The crew which jumped are as follows:-
F/Lt   John E. (Jack) Nixon RCAF - Navigator - Missing
F/O   D. E. Banks RCAF - Returning to England
W/O   J. A.  Martin RCAF - " "
F/Sgt  Arthur C. Searle RCAF - " "
Sgt   L. A. Howard RAF - " "
F/Sgt   W. J. McCullough RCAF - Shot by a Russian Sentry, in a Polish hospital
W.O. 1    R. F. (Scotty) Young RAF - Missing
F/Lt   N. (Jack) Irvine RCAF – Pilot - Returning to England
N. Irvine F/Lt.
Pilot RCAF"

So the aircraft that Halifax NR180 collided with was “a Canadian Lancaster piloted by P/O J. Kitchen RCAF and crew from 434 Squadron, flying Lancaster KB-842 coded WL-L, were hit by a Halifax that had just been shot down, the rear turret was severely damaged. The JU-88 which had shot down the Halifax now turned its attention to their Lancaster. Both gunners fired and hits were seen on the JU-88 which fell away. The Lancaster was seriously damaged; the starboard elevator, wing, starboard inner nacelle, fuel tanks, tire and hydraulics were hit. 
Sgt C. Corbett RAF
F/Sgt F. Reid RCAF
F/O G. Fiori RCAF
P/O J. Rebman RCAF
F/Sgt G. Heisler RCAF
F/Sgt R. Higgs RCAF
They crash landed at Carnaby with no injuries to the crew. “
Here is their operation record:
Airborne 1635 5Mar45 from Croft. Yorkshire. Bombed from 16,500 feet at 2154 and was almost immediately involved in a mid-air collision with a Halifax that was in the process of being shot down by a Ju88. The night-fighter crew then turned their attention to the Lancaster, causing much damage to the hydraulic system and starboard wing. Accurate return fire, however, succeeded in driving away the enemy fighter, possibly damaged, and P/O Kitchen succeeded in getting his badly mauled aircraft back to Carnaby in Yorkshire where it was written off in the ensuing emergency landing. No injuries. P/O J.Kitchen RCAF. As usual with Canadian Record-keeping. No surviving crew names, with the exception of the Captain, were recorded. "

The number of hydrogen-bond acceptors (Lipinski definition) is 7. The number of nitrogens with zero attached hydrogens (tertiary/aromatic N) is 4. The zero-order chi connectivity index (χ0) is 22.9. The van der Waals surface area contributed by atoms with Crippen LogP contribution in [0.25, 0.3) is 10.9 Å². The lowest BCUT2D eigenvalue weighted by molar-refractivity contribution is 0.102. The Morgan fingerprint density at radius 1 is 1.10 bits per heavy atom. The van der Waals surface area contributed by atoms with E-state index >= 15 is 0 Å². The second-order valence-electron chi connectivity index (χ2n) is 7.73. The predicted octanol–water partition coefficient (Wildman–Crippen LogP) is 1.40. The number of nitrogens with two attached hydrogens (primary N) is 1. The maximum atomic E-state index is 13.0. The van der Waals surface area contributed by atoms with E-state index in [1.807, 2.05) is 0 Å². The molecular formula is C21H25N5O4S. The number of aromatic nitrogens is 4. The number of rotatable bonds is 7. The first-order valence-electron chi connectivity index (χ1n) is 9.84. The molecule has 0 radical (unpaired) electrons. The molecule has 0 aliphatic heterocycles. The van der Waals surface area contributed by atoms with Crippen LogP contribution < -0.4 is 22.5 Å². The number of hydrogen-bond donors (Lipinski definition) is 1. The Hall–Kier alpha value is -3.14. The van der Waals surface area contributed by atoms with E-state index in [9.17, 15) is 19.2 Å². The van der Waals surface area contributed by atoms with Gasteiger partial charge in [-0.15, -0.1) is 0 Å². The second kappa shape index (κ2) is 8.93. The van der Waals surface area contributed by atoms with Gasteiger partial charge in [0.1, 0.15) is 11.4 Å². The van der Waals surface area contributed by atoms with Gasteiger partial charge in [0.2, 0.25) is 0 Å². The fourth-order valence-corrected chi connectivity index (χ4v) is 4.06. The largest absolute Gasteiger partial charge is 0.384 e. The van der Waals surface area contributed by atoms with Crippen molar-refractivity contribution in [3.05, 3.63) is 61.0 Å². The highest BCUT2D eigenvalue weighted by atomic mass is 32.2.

So that is pretty much the story of Halifax NR180. We don’t know precisely what classified instruments or equipment it was carrying or what special operations it was employed in save for the bombs it carried and dropped.
After the war, Arthur Searle married Anita Emily Usher, moved to North York and had sons Mark, Jeff and Peter. He found employment with the Toronto Fire Department rising to the position of District Fire Chief. While fighting a lumberyard fire in 1977 Arthur suffered a fatal heart attack at the age of 52. This courageous man is  buried in York Cemetery, Bruce recalled that Arthur may have been involved in another crash prior to the night of 5/6 March. Confirming my suspicions, there was a book written by one of the crew focused mainly on the Russian escapades of Warrant Officer 1 R.F. (Scotty) Young and F/Lt. John E. Nixon, the aircraft navigator. The book, written by Young is titled Descent Into Danger. It was originally published Allan Wingate Ltd., London, 1954. It can be found in both hardcover and pocketbook editions. However, other than the two principals, it does not mention the other crew members by name. There is a great U Tube video showing the capture of Chemnitz, POW’s, Germans and the damage from the bombing. Follow this link:  Nor does it give credit to Flight Sergeant Arthur C. Searle,  the young nineteen –year old tail gunner who occupied the most dangerous and difficult position in the aircraft.

Bob Richardson
(416) 434-7784

Tuesday, November 10, 2015



Those of us that worship at St. Stephens Anglican Church, Hornby, ON blindly find our pew seats and dispurse at the end of service through the main aisle, without giving much else a thought. However on the rear wall in the corner are two war memorial lists from the First and Second World Wars. The World War One Memorial holds the names of thirteen men that presumably served in the Great War. My intention was to write short profiles on some of the men if I could positively identify them. They seem to be local born folks, residents or employees from the area. I have been able to  positively identify all but two. However the first man listed has actually proved the most interesting so far.